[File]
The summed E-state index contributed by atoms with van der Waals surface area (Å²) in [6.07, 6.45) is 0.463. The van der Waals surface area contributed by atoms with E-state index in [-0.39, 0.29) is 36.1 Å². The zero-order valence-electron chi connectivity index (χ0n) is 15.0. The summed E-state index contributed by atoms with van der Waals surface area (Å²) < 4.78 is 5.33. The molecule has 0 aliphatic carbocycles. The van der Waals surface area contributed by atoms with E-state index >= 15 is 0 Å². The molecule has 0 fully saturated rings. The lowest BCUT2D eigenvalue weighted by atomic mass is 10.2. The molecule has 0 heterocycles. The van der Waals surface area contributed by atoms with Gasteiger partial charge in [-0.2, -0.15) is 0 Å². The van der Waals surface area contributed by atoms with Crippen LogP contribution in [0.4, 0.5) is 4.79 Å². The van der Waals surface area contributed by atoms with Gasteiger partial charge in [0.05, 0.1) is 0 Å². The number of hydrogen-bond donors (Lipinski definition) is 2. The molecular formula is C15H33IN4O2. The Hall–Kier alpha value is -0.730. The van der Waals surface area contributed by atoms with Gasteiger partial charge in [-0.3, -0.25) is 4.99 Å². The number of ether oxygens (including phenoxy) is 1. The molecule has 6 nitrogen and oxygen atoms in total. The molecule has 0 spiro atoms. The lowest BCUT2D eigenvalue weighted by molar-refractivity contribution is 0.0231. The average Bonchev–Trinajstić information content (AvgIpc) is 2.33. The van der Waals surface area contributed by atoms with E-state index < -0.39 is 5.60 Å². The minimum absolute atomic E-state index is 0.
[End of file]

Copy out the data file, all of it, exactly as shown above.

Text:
The summed E-state index contributed by atoms with van der Waals surface area (Å²) in [6.07, 6.45) is 0.463. The van der Waals surface area contributed by atoms with E-state index in [-0.39, 0.29) is 36.1 Å². The zero-order valence-electron chi connectivity index (χ0n) is 15.0. The summed E-state index contributed by atoms with van der Waals surface area (Å²) < 4.78 is 5.33. The molecule has 0 aliphatic carbocycles. The van der Waals surface area contributed by atoms with E-state index >= 15 is 0 Å². The molecule has 0 fully saturated rings. The lowest BCUT2D eigenvalue weighted by atomic mass is 10.2. The molecule has 0 heterocycles. The van der Waals surface area contributed by atoms with Gasteiger partial charge in [-0.2, -0.15) is 0 Å². The van der Waals surface area contributed by atoms with Crippen LogP contribution in [0.4, 0.5) is 4.79 Å². The van der Waals surface area contributed by atoms with Gasteiger partial charge in [0.05, 0.1) is 0 Å². The number of hydrogen-bond donors (Lipinski definition) is 2. The molecular formula is C15H33IN4O2. The Hall–Kier alpha value is -0.730. The van der Waals surface area contributed by atoms with Gasteiger partial charge in [-0.3, -0.25) is 4.99 Å². The number of ether oxygens (including phenoxy) is 1. The molecule has 6 nitrogen and oxygen atoms in total. The molecule has 0 spiro atoms. The lowest BCUT2D eigenvalue weighted by molar-refractivity contribution is 0.0231. The average Bonchev–Trinajstić information content (AvgIpc) is 2.33. The van der Waals surface area contributed by atoms with E-state index < -0.39 is 5.60 Å². The minimum absolute atomic E-state index is 0.